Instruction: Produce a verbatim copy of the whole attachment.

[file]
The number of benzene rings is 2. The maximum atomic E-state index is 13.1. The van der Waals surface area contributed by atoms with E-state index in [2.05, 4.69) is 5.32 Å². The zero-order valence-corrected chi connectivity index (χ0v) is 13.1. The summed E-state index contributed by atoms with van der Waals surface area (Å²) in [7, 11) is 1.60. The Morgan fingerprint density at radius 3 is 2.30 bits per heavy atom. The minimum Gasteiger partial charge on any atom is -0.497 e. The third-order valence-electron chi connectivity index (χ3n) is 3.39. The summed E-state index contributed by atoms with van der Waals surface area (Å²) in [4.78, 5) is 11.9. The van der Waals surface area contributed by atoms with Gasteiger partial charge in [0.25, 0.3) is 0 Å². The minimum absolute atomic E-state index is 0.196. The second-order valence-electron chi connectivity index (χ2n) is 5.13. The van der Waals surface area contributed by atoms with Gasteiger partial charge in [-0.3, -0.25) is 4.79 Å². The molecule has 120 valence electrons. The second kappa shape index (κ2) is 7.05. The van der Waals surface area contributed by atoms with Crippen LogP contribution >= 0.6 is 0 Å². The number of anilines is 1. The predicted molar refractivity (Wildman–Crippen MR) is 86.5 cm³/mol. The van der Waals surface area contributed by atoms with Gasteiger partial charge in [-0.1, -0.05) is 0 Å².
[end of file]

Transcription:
The number of benzene rings is 2. The maximum atomic E-state index is 13.1. The van der Waals surface area contributed by atoms with E-state index in [2.05, 4.69) is 5.32 Å². The zero-order valence-corrected chi connectivity index (χ0v) is 13.1. The summed E-state index contributed by atoms with van der Waals surface area (Å²) in [7, 11) is 1.60. The Morgan fingerprint density at radius 3 is 2.30 bits per heavy atom. The minimum Gasteiger partial charge on any atom is -0.497 e. The third-order valence-electron chi connectivity index (χ3n) is 3.39. The summed E-state index contributed by atoms with van der Waals surface area (Å²) in [4.78, 5) is 11.9. The van der Waals surface area contributed by atoms with Gasteiger partial charge in [0.25, 0.3) is 0 Å². The minimum absolute atomic E-state index is 0.196. The second-order valence-electron chi connectivity index (χ2n) is 5.13. The van der Waals surface area contributed by atoms with Gasteiger partial charge in [-0.3, -0.25) is 4.79 Å². The molecule has 120 valence electrons. The second kappa shape index (κ2) is 7.05. The van der Waals surface area contributed by atoms with Crippen LogP contribution >= 0.6 is 0 Å². The number of anilines is 1. The predicted molar refractivity (Wildman–Crippen MR) is 86.5 cm³/mol. The van der Waals surface area contributed by atoms with Gasteiger partial charge in [-0.1, -0.05) is 0 Å².